Notes and Queries.
“did General R. E. Lee descend from Robert, the Bruce King of Scotland?” --Professor William Winston Fontaine, in a paper read before the Louisville branch of the Southern Historical Society March 29th, 1881, which we hope before long to find space to publish in full, has shown very conclusively that through the Carters and Spotswoods our “King of men” was descended from the noble King Robert Bruce of Scotland; and that “of the five heroes who particularly distinguished themselves on the glorious field of Bannockburn, in driving back the invader of their beloved country, Lee, through the same channel, was the direct descendant of four--namely: King Robert; Thomas Randolph, Earl of Moray; Walter, the High Steward; and Sir Robert de Keith, Great Marischal of Scotland.” Professor Fontaine cites a number of authorities, and deserves great credit for the industry he has shown in bringing out these interesting links in the lineage of our great chief, who was in himself the peer of any Lord, or King, or noble civilian the world ever saw.
“ was Lieutenant Meigs, of General Sheridan's staff, killed in fair combat?” --The conclusive testimony on this point which we published in our February number was an end to all controversy, and we were not surprised to learn that Quartermaster-General Meigs (with whom we have deeply sympathized as not only losing a gallant son, but believing that he was foully murdered instead of having met a soldier's fate in fair fight) has written to a friend that he is “fully satisfied that this is a correct account of the sad affair.” If General Sheridan had investigated the matter, and enquired of General Early concerning it, instead of receiving the report of the man who ran off and left his officer and his comrade to their fate, the friends of Lieutenant Meigs would have been spared this cruel suspicion, innocent people might have been relieved of the cruel wrong of burning their houses, and the record of General Sheridan have been free from this foul stain.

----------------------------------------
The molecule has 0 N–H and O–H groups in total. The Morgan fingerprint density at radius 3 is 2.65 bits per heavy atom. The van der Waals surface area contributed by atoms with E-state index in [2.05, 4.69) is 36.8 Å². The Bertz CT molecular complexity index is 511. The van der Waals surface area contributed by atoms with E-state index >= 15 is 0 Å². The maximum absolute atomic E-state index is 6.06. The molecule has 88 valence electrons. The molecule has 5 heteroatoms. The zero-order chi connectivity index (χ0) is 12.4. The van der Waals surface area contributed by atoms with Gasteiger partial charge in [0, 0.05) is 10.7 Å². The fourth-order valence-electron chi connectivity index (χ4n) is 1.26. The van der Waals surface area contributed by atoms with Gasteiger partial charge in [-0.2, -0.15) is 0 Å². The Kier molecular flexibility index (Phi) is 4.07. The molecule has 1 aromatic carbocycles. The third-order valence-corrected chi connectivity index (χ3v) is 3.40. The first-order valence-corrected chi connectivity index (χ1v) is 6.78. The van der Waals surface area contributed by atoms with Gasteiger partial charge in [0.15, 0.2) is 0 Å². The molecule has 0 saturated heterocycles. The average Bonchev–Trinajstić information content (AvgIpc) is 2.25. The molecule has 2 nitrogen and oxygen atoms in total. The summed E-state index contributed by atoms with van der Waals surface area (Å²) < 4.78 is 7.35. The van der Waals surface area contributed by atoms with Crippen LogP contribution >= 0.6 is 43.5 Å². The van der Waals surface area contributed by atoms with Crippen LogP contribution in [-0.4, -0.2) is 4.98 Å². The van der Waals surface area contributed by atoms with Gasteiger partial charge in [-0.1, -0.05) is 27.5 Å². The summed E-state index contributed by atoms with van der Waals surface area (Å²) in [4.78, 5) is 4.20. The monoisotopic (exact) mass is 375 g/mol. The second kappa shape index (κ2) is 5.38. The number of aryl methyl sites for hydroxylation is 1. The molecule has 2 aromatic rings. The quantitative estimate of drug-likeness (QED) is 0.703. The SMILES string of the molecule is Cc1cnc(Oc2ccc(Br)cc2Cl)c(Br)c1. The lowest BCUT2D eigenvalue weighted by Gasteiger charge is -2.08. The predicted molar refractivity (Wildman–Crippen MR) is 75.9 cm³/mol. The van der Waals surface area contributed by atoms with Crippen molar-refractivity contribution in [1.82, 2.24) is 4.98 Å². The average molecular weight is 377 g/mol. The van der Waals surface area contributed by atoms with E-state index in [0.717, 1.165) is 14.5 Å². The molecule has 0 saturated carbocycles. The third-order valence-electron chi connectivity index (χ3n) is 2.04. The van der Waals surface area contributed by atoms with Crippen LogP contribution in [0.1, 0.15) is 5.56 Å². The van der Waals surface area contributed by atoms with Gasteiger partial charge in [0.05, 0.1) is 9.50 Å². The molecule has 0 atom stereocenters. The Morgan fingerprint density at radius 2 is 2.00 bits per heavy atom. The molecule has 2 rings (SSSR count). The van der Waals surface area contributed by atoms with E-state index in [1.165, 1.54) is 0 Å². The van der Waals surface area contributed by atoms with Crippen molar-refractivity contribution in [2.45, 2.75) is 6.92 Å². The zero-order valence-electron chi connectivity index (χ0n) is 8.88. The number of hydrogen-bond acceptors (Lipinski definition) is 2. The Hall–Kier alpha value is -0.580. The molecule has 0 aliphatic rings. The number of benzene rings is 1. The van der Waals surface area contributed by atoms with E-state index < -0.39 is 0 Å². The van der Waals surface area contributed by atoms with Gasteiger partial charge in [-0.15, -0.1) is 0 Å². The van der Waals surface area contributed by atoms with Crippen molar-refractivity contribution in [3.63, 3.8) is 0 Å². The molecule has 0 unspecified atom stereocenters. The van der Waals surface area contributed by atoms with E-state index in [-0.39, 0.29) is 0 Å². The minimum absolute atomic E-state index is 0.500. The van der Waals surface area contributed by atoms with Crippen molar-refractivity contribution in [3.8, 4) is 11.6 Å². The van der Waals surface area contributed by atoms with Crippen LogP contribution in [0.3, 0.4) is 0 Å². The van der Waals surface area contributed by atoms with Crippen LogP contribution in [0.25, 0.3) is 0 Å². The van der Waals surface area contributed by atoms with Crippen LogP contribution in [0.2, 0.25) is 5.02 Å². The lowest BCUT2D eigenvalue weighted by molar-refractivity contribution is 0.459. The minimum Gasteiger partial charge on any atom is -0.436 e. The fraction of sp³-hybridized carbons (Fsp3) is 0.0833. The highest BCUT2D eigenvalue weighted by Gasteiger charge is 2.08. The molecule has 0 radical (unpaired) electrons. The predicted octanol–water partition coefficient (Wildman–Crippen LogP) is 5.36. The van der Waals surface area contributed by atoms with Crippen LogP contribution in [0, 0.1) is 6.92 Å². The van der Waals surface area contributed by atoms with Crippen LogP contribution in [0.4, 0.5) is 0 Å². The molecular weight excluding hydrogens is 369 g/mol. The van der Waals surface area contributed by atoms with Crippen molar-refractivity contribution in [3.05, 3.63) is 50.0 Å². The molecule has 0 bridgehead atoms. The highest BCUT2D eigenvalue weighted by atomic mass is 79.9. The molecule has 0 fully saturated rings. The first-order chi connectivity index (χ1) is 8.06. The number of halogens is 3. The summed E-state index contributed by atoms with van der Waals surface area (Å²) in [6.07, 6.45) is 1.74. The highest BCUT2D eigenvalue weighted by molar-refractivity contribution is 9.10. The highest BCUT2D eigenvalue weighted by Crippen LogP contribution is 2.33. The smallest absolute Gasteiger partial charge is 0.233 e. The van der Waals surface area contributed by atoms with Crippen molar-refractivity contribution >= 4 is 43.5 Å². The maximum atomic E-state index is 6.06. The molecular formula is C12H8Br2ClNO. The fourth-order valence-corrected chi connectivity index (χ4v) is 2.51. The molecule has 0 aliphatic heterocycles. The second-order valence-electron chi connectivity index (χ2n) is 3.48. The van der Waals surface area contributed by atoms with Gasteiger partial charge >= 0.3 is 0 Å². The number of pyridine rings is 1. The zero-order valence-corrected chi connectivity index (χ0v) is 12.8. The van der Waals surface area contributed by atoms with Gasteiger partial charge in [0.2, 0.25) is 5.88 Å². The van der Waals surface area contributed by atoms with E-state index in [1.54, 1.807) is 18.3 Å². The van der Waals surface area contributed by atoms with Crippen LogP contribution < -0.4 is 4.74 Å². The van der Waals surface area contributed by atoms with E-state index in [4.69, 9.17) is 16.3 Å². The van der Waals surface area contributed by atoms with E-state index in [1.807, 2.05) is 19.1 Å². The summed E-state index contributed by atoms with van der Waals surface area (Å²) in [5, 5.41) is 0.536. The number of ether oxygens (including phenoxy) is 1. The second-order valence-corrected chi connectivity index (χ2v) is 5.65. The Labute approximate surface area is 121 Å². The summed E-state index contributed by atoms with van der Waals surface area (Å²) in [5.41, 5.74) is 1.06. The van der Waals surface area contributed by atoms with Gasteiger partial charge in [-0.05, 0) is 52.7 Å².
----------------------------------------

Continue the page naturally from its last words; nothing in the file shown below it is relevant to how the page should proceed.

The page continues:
“were the Dahlgren Papers, as published in the Richmond Papers, authentic, or were they Forgeries?” We have been carefully collecting the testimony, and shall before long publish the most incontrovertible evidence that the papers published were taken from the person of Colonel Dahlgren; that they were not altered in any way, and that the charge of forgery is utterly  groundless, since there was no opportunity to forge them, even if there had been the inclination. Meantime, as we wish to make our paper so conclusive that it cannot be answered, we beg any of our friends who may have facts bearing on the question to send them forward at once.
“Jeb.” Stuart's correspondence at Lewinsville we quoted from a version we had at the time of its occurrence, but we are very much gratified to receive from our friend, Major McClellan, the following exact copy of the original:
J. E. B. Stuart, Esq., Commanding cavalry near Fall's Church. “In care of whoever finds this. Please answer both the note and Griffin's invitation.” Upon the back of this sheet is the following in Stuart's own hand-writing:
 We print the following letter in the hope that some one will be able to send the information desired by the gallant soldier who writes it: